My dream was to own a Rolleiflex camera , just like the one my father had. About 5 years ago, a friend gave me all her photographic equipment before she died . Amongst the cameras was exactly the one I dreamed of . I’m so grateful for that
What is my biggest extravagance?
My biggest extravagance is to love technology and all that comes with it. I’m always looking into new electronics , especially phones. Currently using 2 iPads, one Pro and an iPhone X.
In what places are you happiest?
I’m always the happiest by the ocean with my better half and our 2 dogs.
What ambitions do you still have?
As we grow older, our ambitions change . At the moment I’d love to travel to Japan, Morocco , Jordan and India . I’d love to become an abstract painter , so I have been taking art classes and developing my own sense of abstract art.
What drives you on?
Life is so full of beautiful lessons. I’m driven by the idea of learning every day a bit more about myself and the ones around me. The force that comes from the gut , not from the mind.
What is the greatest achievement of my life so far?
One of my greatest achievements was to reinvent myself. I had the urge to leave my comfort zone and travel to different countries , to find myself in every corner of the world , to feel that I had valuable lessons in shaping my experiences. To be where we want to be requires lots of internal changes.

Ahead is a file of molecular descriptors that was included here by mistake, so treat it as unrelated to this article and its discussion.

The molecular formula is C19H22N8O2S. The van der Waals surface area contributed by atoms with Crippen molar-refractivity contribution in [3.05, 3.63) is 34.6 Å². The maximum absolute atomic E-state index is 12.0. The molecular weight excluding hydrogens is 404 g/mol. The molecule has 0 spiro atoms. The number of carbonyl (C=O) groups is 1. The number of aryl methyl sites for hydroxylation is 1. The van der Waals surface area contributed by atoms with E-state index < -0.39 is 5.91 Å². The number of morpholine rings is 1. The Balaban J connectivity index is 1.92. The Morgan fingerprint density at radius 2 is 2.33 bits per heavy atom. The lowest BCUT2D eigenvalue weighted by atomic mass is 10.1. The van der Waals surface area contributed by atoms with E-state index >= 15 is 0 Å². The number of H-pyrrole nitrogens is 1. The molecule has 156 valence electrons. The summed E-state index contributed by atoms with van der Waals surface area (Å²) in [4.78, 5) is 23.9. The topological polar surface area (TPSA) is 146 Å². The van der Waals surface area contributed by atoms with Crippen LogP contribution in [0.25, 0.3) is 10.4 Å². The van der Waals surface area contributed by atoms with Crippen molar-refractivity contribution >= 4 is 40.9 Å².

What do you find most irritating in other people?
Lack of common sense irritates me the most . As simple as that. Some people don’t know how to coexist in society .
If your twenty year old self could see you now, what would he think?
My 20 year old self would be very proud . I’d say, thank you for listening. Go , run , live your life the way it wasn’t planned for you.
What object that you lost do you wish you still had?
I don’t recall anything. I lost my wallet once, and that was traumatic .
What is the greatest challenge of our time?
Stop preaching, start listening. The planet is going through some rough times due to man’s greed. We have a heck of a lot of of work to do in order to survive the challenges ahead. I think Presence , stepping up to the plate will be key components to all the above.
Do you believe in the afterlife?
This has always been one of my favorite topics. I think we signed up to this dance before we were born. I believe the after life is a place of less suffering and more light . I Don’t believe in the idea of heaven and hell, but a place more Buddha like. As a young boy, I have vivid memories of my parents talking about that . Luckily I’ve been exposed to so many experiences related to being out of the body and past life regression that have helped me understand that there’s something bigger after life. It doesn’t end here, at least I feel that way.
If you had to rate your life satisfaction so far, out of ten, what would it be?
I always score 10 . I’m happy with all that I was able to accomplish, not regretting what could’ve been done and always looking ahead. I guess life gave me a few lemons, I made the most delicious lemonade I could have made.